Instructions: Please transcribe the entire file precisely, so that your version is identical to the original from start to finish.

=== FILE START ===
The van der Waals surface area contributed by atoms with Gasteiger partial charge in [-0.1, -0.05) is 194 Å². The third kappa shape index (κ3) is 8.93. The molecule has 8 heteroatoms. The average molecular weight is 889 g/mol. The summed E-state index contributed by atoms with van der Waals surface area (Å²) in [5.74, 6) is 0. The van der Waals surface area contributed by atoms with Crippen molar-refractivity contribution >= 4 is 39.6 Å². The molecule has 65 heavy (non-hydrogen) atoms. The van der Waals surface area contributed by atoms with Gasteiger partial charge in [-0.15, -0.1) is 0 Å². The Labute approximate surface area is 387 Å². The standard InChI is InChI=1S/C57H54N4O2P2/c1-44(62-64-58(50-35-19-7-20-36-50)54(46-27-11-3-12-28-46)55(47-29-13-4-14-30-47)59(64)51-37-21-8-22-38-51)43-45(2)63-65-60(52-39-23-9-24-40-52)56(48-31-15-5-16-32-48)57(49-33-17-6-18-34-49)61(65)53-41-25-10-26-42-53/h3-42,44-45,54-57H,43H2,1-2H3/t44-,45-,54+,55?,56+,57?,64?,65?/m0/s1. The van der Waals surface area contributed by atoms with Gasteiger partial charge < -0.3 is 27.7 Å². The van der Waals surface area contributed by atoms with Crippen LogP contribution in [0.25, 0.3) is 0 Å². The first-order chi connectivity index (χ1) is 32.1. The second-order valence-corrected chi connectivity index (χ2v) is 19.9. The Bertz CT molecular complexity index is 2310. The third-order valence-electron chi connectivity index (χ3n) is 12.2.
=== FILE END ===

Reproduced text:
The van der Waals surface area contributed by atoms with Gasteiger partial charge in [-0.1, -0.05) is 194 Å². The third kappa shape index (κ3) is 8.93. The molecule has 8 heteroatoms. The average molecular weight is 889 g/mol. The summed E-state index contributed by atoms with van der Waals surface area (Å²) in [5.74, 6) is 0. The van der Waals surface area contributed by atoms with Crippen molar-refractivity contribution >= 4 is 39.6 Å². The molecule has 65 heavy (non-hydrogen) atoms. The van der Waals surface area contributed by atoms with Gasteiger partial charge in [-0.15, -0.1) is 0 Å². The Labute approximate surface area is 387 Å². The standard InChI is InChI=1S/C57H54N4O2P2/c1-44(62-64-58(50-35-19-7-20-36-50)54(46-27-11-3-12-28-46)55(47-29-13-4-14-30-47)59(64)51-37-21-8-22-38-51)43-45(2)63-65-60(52-39-23-9-24-40-52)56(48-31-15-5-16-32-48)57(49-33-17-6-18-34-49)61(65)53-41-25-10-26-42-53/h3-42,44-45,54-57H,43H2,1-2H3/t44-,45-,54+,55?,56+,57?,64?,65?/m0/s1. The van der Waals surface area contributed by atoms with Gasteiger partial charge < -0.3 is 27.7 Å². The van der Waals surface area contributed by atoms with Crippen LogP contribution in [0.25, 0.3) is 0 Å². The first-order chi connectivity index (χ1) is 32.1. The second-order valence-corrected chi connectivity index (χ2v) is 19.9. The Bertz CT molecular complexity index is 2310. The third-order valence-electron chi connectivity index (χ3n) is 12.2.